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Brawn: F1 digital media to take off in 2018

NEWS STORY
23/11/2017

It's no secret that, much like those record labels that turned down The Beatles for being long-haired and noisy, deep down Bernie Ecclestone must regret that he never really got to grips with the digital age.

Despite being at the forefront of TV coverage of the sport, presiding over F1 at a time when other sports followed its lead, Ecclestone never got to grips with the digital age believing it to be a gimmick, a passing phase.

Though he finally saw the light, it was too little too late.

Not so, Liberty Media, which intends to make the sport's digital presence the cornerstone of its plans to not only win over new followers but to show those already on board what they've been missing.

Speaking at the F1 Connectivity Innovation Prize Finale in Abu Dhabi, F1 technical boss Ross Brawn revealed that 2018, the sport's first season proper under its new ownership, will see some exciting digital innovations.

"Quite frankly, I think F1 is almost a start-up," he told the audience, "because there has been so little done on the digital and social media front, and the way the content of F1 was presented, so for us it really had been a fresh start.

"That is good and bad," he admitted. "It is good because we have an opportunity to create what we need going forward for the future, bad because there was nothing there to build on.

"But there are some really exciting things that people are going to start seeing next year, in this arena, of how information is presented.

"F1 is so content-rich, there is so much data, so much information, that we can layer it at whatever level the fan or the enthusiast wants to engage, and what we want is for the casual fan: to start to understand how rich is the content of F1 going into it. We are looking at how we communicate with the fans within a race so that we can again provide all those extra layers of information. There are some new initiatives that will come out next year.

"Most people have a mobile phone or an iPad or some sort of device," he continued. "If we can add that extra information, so that the guys in the grandstand, as well as watching the real track action, know what is going on with the race strategy, know what is going on with the tyres, know what is going with perhaps deeper information, getting the audio from all the cars and listening to the drivers, then that will be a great step.

"We need to introduce a system for the fans. It is a big task, it is a fairly massive task and we are just looking at how we best introduce it."

Other than the fact that this will cost money, the big concern for F1 fans - much like McLaren Red Bull and Toro Rosso - is reliability.

Thus far, F1's main entry on the digital stage has been the F1 Timing App, and regular readers will be aware of the numerous issues this app has had since its introduction.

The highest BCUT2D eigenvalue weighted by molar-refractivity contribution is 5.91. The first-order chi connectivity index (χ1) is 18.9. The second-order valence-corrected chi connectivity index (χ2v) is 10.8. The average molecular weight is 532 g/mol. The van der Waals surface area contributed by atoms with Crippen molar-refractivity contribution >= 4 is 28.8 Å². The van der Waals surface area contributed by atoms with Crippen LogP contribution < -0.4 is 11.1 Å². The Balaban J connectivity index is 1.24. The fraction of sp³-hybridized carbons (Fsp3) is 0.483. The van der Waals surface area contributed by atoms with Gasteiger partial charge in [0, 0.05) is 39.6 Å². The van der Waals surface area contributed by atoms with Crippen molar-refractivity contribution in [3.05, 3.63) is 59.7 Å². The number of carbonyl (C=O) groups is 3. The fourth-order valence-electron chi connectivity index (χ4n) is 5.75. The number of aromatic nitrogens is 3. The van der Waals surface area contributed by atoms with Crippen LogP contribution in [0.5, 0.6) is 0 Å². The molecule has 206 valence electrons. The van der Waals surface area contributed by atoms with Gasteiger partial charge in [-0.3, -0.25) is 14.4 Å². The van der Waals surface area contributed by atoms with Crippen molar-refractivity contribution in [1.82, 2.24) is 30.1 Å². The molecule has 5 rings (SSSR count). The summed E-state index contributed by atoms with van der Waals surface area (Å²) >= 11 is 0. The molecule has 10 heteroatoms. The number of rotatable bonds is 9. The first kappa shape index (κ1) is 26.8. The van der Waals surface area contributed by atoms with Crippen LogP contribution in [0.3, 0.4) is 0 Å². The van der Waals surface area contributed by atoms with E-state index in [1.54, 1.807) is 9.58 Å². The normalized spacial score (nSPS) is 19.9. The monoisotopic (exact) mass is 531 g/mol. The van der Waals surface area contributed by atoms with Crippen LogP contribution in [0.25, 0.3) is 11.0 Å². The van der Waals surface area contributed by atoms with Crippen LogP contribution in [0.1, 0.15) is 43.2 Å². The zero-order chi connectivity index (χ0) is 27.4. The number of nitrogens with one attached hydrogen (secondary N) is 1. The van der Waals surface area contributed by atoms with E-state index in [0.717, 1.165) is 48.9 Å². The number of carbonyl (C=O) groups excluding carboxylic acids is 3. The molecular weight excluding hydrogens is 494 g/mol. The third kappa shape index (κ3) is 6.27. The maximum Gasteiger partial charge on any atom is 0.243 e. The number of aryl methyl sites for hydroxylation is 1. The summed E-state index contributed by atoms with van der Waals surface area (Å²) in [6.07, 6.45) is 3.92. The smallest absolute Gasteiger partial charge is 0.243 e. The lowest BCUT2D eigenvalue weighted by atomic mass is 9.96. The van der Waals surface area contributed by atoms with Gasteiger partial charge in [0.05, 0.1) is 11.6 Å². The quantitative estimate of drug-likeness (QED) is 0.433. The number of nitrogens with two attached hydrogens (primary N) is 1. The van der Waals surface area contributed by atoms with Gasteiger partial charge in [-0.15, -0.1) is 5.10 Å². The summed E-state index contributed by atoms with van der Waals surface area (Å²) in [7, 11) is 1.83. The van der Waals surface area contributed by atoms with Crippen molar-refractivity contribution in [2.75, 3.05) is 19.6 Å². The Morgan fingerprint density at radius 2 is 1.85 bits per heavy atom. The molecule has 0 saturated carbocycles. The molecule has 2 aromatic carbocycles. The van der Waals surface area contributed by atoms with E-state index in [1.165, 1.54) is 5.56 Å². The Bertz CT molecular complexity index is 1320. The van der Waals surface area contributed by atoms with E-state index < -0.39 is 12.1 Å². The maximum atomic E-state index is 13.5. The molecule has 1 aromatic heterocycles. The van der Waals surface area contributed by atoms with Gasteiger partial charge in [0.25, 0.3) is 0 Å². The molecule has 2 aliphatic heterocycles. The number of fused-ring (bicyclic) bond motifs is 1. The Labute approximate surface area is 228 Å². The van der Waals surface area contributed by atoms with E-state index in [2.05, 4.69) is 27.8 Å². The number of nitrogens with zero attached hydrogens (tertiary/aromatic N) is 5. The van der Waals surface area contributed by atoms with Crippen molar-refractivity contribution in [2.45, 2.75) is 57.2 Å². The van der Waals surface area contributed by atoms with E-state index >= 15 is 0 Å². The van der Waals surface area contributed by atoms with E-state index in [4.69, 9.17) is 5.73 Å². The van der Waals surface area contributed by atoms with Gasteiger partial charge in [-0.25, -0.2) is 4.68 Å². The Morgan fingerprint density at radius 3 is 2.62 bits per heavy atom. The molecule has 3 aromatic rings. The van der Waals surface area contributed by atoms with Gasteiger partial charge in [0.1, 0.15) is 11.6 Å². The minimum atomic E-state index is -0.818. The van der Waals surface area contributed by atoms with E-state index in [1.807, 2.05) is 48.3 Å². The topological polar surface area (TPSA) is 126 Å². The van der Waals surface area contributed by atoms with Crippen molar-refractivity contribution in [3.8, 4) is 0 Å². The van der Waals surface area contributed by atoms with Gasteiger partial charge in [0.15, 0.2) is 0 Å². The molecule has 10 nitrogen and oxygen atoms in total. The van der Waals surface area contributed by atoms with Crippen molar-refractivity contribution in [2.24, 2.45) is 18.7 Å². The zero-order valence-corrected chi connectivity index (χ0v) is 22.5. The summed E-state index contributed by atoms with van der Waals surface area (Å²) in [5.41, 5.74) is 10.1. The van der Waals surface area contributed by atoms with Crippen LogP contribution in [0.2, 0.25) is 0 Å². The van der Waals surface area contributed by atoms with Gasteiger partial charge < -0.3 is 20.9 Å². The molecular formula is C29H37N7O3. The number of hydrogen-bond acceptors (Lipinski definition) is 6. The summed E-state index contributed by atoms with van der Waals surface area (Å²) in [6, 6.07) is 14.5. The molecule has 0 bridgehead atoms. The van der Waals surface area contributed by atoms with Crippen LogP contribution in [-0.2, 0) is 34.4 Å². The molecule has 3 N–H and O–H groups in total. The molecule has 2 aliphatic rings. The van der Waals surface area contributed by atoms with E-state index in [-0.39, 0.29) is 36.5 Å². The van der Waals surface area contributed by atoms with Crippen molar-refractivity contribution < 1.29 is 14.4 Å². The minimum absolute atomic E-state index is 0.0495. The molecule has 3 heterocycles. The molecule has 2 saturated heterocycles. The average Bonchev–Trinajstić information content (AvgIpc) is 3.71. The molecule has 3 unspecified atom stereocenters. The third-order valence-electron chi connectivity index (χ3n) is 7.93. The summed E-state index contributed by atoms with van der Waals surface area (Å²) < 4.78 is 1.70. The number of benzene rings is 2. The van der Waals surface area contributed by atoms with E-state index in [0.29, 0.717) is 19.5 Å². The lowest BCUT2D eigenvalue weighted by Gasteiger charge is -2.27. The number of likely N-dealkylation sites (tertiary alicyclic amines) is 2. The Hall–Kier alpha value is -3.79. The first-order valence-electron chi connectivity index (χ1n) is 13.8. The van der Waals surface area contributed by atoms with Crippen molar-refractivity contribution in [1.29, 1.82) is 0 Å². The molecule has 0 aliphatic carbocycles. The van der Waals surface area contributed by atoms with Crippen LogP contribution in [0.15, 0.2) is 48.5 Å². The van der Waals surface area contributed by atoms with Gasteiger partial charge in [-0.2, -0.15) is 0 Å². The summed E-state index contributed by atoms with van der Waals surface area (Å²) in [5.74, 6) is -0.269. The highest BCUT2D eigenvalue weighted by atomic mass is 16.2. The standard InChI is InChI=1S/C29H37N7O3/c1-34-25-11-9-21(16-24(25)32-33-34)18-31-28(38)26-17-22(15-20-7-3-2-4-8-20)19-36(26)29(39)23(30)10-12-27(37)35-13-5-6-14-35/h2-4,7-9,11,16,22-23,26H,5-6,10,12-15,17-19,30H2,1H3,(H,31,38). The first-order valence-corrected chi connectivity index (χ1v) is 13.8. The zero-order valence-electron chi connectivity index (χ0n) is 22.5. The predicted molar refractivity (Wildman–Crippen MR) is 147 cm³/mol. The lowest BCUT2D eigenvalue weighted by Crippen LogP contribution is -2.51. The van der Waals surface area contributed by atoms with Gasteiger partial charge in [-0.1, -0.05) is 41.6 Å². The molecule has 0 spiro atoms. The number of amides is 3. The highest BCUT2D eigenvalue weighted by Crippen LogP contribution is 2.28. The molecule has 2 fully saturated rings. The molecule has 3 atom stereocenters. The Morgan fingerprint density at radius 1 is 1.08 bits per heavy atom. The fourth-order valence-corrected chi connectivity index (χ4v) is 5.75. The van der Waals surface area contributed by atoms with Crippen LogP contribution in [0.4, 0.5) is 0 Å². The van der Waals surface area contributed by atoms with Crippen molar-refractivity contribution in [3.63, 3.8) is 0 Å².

Despite the high price it remains unreliable, and while there are some weekends when it works faultlessly there are far too many when it doesn't.

Many fans want as much information as the sport is willing to provide them with, however, it has to be accurate and trustworthy.

Furthermore, if they are to fork out Mercedes prices, they want Mercedes bullet-proof reliability, not Honda.

Check out our Thursday gallery from Yas Island, here.

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1. Posted by Spindoctor, 24/11/2017 18:17

"As ever they seem to have missed the point.
Yes, by all means bombard the twittersphere, Facebook and any other digital medium that floats their collective boat (The SS Sinking Ship). But what really counts, when you're determined to charge, is the quality of the TV coverage.

Many will, like me, watch MotoGP on BT TV (in UK), and I'm usually fairly impressed by the very comprehensive nature of the pictures available, and the graphics occasionally superimposed on the picture.
These are all provided by Dorna (equivalent to Liberty).
One thing that always astonishes me is that they seem to be able to get interference-free Full HD live motion from the bikes, when F1 usually only manages nasty glitch lower-res stuff for a few seconds per lap. Maybe Sky has access to better (there's a play on words in there somewhere...)

The point is that with properly MODERN technology (what price 4k?) the scope for improving the basic product (the Pictures, if you're not at the Tracks) is immense. Then they can start thinking about how to provide various add-ons in Apps etc.

Of course a big quality upgrade in the Sporting spectacle wouldn't go amiss.....
"

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2. Posted by TokyoAussie, 24/11/2017 3:34

"More information sounds nice, but they have to take many factors into consideration.

I'm OK with them pushing more data, but only if it doesn't start lagging behind the real action AND as long as it doesn't cause the audio to start buffering constantly (IT HAS THAT PROBLEM NOW). Living in Japan with Japanese only TV commentary, the English audio in the F1 app is more important to me than the stats. The eye candy that is the virtual circuit with cars shown on the track is the one thing I use the least to be honest. Might be useful if the TV breaks down, but otherwise I rarely use it."

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